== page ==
We are continuing our eye disease series with part II. If you missed the first part about refractive errors, we highly recommend you give it a read as well. As we mentioned in our last article according to the Centers for Disease Control and Prevention (CDC), ”More than 4.2 million Americans aged 40 years and older are either legally blind (having best-corrected visual acuity of 6/60 or worse (=20/200) in the better-seeing eye) or are with low vision (having best-corrected visual acuity less than 6/12 (<20/40) in the better-seeing eye, excluding those who were categorized as being blind).” That’s why we find it important to talk about all these disorders.

Today we are going to talk about quite a few eye disorders. The first one we are going to discuss in detail is “night blindness”.

Night Blindness:

Sometimes, people can find it hard to see at night, specifically while driving, around dark places such as movie theaters, etc. This condition is called night blindness. It’s actually a symptom and not a disorder itself. Nearsightedness, cataracts, keratoconus, and a lack of vitamin A all cause a type of night blindness that you can get fixed by a doctor.

Some people are born with this problem, or it might develop from a degenerative disease involving the retina, and that usually can’t be treated. If you have it, you’ll need to be extra careful in areas of low light.

Red Eyes:

If you look in the mirror and notice something different about your eyes such as they look bloodshot then you might be suffering from a condition known as red eyes.

The surface of the eyes is covered in blood vessels which expand when they are irritated or infected. This can give you red eyes. There are also other factors that can be at play here such as eyestrain, lack of sleep or allergies, etc. If you were injured in your eyes that can also cause red eyes. It’s always a good move to see your doctor as soon as possible.

Red eyes could also be a symptom of another eye condition such as conjunctivitis aka pinkeye. Red eyes can also be caused by sun damage from not wearing sunglasses while out in the sun.

Lazy Eye:

Lazy eye, or amblyopia, happens when one eye doesn’t develop properly. Vision is weaker in that eye, and it tends to move “lazily” around while the other eye stays put. It’s found in infants, children, and adults, and rarely affects both eyes. The immediate treatment is needed if you are suffering from a lazy eye. Lifelong vision problems can be avoided if a lazy eye is detected and treated during early childhood. Treatment includes corrective glasses or contact lenses and using a patch or other strategies to make a child use the lazy eye.

Cross Eyes (Strabismus) and Nystagmus:

When you look at something your eyes always line up. In some cases, if you are looking at something and they don’t line up you might have strabismus. It’s also commonly known as crossed eyes or walleye.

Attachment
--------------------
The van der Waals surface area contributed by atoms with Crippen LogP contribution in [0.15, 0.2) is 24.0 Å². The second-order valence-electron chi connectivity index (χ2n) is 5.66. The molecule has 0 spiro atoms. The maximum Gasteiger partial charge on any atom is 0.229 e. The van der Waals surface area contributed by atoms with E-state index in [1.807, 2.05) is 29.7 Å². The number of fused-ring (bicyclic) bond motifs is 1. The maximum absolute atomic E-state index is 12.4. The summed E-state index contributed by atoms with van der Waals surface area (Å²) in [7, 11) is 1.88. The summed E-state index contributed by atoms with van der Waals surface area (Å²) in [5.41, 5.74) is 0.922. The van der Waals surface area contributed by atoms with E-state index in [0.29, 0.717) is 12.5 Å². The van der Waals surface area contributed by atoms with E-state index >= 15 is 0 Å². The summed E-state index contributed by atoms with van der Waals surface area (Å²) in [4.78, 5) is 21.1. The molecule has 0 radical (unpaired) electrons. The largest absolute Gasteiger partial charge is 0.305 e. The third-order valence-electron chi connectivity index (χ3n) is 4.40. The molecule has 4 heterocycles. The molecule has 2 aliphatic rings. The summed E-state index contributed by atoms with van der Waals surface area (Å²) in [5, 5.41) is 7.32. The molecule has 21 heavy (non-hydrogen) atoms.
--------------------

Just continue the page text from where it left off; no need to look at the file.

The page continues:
This problem won’t go away on its own. Sometimes you can go to vision therapy with an eye doctor to help strengthen the weak eye muscles. Often, you’ll likely need to get an ophthalmologist, or eye surgeon specialist, to correct it surgically. You’ll need to get an ophthalmologist, or eye specialist, to correct it.

With nystagmus, the eye moves or “jiggles” all the time on its own.

There are many treatments, including vision therapy to make your eyes stronger. Surgery is also an option. Your doctor will examine your eyes to see which treatment might work best for you.


This is one of the most talked-about disorders of eyes. People affected by colorblindness can’t see certain colors or can’t tell the difference between them. Colorblind people usually can’t tell the difference between reds and greens but those are not the only colors they can’t differentiate between. It happens when the color cells in your eye (cone cells) are absent or don’t work.

In its severe form, you can only see shades of gray, but this is very rare. People are mostly born with it. Some people can also get it later in life due to damage to the color cells in their eyes. It can also be caused by drugs and diseases. Men are much more likely to be born with it than women. Your eye doctor can diagnose it with a simple test. There’s no treatment if you’re born with it, but special contacts and glasses can help some people tell the difference between certain colors.

If you are facing any health-related issues or need any assistance you can always contact Kandakacare. Our professional healthcare workers are fully qualified to assist you at home without risking your health.


We publish new and useful articles every week containing highly useful information about the elderly and how to make their lives easier and healthier. If you have an elderly person at home, we advise you to follow our weekly articles on our Kandakacare page and share it with your friends.



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